EBCI hosted EPA’s Tribal Science Council; discussed Sicklefin Redhorse, rivercane, electric school bus

by Aug 2, 2022NEWS ka-no-he-da0 comments


EBCI Natural Resources intern


The Eastern Band of Cherokee Indians (EBCI) hosted the Tribal Science Council (TSC), a program of the EPA, last month, with TSC promoting the blend of tribal ecological knowledge (TEK) and modern scientific approaches. Topics discussed included EBCI cultural and natural resources, tribal knowledge and data sovereignty, and the federal plan for considering TEK in environmental decision-making.

This photo is from the Tour on Day 2, the TSC visited Kituwah to discuss rivercane with David Anderson and Dr. Adam Griffith. The group rode the electric school bus there. (EBCI Natural Resources photo)

The TSC was formed in 1999 to help the EPA understand scientific issues by including TEK, which is culturally significant knowledge Indigenous people have possessed and evolved with over thousands of years. It seeks to build partnerships between tribes and government agencies, bring Indigenous knowledge into consideration when dealing with environmental issues that concern everybody, and address tribal science priority issues. Katie Tiger, Air Quality supervisor in the Natural Resources Department, has been a part of the TSC for the last 14 years serving as the Tribal Representative for EPA Region 4.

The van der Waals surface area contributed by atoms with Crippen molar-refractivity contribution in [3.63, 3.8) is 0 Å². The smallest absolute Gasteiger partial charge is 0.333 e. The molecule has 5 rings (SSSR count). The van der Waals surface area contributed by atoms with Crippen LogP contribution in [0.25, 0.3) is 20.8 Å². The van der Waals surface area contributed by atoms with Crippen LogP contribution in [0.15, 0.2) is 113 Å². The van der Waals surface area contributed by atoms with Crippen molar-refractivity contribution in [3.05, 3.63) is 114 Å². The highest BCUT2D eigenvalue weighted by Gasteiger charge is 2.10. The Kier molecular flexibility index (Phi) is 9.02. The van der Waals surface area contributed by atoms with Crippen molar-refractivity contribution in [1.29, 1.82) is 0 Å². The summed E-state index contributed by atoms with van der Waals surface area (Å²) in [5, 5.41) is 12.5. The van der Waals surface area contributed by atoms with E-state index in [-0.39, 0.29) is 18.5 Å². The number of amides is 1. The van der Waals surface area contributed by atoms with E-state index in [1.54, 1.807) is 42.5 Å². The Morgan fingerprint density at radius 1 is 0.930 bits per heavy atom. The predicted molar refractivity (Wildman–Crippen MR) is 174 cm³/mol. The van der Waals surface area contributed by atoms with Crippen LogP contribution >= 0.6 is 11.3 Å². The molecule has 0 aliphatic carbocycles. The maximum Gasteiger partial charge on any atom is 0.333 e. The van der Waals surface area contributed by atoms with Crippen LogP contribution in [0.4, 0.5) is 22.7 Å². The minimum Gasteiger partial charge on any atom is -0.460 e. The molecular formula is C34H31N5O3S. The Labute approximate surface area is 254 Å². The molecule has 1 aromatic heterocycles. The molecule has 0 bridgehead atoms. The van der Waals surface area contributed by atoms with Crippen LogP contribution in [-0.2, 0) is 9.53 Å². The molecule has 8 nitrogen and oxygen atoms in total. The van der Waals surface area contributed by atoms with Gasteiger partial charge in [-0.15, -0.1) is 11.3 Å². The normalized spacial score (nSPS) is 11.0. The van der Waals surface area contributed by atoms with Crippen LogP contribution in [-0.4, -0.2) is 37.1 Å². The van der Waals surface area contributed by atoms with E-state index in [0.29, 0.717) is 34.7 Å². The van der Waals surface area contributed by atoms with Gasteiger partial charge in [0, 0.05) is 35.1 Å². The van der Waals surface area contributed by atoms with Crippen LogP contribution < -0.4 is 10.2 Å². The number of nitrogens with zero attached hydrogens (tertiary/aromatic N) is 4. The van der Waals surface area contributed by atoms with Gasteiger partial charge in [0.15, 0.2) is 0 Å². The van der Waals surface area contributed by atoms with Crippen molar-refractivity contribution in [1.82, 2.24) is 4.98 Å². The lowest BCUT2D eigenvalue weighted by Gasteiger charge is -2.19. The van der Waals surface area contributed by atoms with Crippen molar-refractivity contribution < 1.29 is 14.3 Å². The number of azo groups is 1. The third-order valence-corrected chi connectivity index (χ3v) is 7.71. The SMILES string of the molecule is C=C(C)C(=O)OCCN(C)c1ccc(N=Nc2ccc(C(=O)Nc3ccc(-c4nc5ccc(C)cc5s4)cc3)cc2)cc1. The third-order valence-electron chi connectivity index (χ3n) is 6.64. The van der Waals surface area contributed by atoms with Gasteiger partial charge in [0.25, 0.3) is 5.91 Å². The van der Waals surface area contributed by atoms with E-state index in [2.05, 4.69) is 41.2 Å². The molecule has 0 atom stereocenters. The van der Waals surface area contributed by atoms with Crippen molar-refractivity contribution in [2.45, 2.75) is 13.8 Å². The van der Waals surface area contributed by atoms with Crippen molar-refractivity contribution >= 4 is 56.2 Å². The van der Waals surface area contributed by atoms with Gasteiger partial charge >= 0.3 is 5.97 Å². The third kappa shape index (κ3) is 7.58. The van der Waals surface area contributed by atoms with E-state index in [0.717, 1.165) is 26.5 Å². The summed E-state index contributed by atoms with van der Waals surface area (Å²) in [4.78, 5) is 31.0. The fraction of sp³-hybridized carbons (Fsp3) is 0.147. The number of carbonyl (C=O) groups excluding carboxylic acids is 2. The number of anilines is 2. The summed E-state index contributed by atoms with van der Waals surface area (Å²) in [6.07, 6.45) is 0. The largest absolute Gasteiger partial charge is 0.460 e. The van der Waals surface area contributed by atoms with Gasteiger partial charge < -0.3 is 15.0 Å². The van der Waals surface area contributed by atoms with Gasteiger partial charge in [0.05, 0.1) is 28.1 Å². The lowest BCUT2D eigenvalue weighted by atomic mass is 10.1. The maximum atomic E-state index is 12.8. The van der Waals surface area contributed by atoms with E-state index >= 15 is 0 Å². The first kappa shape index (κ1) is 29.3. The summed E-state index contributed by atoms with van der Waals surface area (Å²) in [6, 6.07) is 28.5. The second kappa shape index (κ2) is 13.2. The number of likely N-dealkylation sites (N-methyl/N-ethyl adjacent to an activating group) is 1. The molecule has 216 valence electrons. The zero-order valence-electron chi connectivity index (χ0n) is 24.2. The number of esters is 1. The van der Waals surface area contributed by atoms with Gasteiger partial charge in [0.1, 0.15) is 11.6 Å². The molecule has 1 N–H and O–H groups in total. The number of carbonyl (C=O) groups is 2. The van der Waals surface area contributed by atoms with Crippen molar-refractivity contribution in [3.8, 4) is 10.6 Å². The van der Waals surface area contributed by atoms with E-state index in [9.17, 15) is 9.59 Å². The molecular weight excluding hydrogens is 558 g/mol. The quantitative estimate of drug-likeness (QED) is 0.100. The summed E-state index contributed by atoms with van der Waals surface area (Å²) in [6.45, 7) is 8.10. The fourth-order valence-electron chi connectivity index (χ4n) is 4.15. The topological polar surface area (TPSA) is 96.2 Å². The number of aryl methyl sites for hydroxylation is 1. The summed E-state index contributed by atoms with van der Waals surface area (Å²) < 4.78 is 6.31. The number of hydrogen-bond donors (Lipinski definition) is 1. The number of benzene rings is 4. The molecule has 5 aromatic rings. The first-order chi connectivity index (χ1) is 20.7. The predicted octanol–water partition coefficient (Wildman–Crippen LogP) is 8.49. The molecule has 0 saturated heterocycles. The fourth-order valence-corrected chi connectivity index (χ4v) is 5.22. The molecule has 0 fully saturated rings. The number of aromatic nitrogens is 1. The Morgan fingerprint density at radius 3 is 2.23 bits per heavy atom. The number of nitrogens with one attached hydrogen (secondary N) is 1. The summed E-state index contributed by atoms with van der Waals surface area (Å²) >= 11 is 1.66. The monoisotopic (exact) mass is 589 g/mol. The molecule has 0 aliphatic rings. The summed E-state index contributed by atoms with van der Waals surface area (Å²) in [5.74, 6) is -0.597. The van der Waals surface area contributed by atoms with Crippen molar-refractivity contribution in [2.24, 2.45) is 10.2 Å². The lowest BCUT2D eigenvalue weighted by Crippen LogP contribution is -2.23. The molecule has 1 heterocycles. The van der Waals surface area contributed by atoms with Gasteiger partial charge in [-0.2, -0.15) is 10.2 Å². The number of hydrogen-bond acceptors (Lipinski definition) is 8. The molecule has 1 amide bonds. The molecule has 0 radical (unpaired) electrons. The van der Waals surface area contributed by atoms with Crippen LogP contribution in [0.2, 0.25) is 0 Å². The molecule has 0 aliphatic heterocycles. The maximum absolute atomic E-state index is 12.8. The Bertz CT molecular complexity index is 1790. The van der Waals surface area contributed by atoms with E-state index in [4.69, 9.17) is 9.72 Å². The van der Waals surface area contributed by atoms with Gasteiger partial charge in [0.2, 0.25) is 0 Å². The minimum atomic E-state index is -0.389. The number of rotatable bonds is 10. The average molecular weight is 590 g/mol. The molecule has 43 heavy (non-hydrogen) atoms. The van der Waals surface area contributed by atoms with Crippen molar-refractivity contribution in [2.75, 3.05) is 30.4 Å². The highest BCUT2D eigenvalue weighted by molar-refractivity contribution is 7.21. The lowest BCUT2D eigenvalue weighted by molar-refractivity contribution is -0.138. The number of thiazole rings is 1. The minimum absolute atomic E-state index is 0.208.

The first day of the council Mike LaVoie, EBCI Natural Resources manager, talked about restoring the sicklefin redhorse to Cherokee waters. David Anderson, EBCI horticulture operations supervisor, and Dr. Adam Griffith discussed reintroducing rivercane, which is a cultural resource sometimes referred to as natural plastic due to the many ways EBCI has utilized it for centuries. Dr. Caleb Hickman, supervisory fisheries and wildlife biologist, discussed tribal data sovereignty.

The second day, the EBCI hosted an afternoon tour where the TSC boarded Native Electric, the Cherokee Boys Club’s first electric bus. First stop on the tour was Kituwah mound, which was led by Catcuce Tiger. The next stop was Ela Dam, where EBCI’s Natural Resources Department is hoping to remove and restore stream health and redhorse populations. Finally, the third stop on the tour was the Museum of the Cherokee Indian, where the TSC got to experience Cherokee social dances led by Shennelle Feather and her crew.

John Blevins, director of EPA’s Laboratory Services and Applied Science Division, had this to say about the meeting: “It was by far the best Tribal Science Council meeting. The bar has been set very high for future meeting. Thank you again for your hospitality and the opportunity to learn about and see so many important parts of the Cherokee people and your lands.”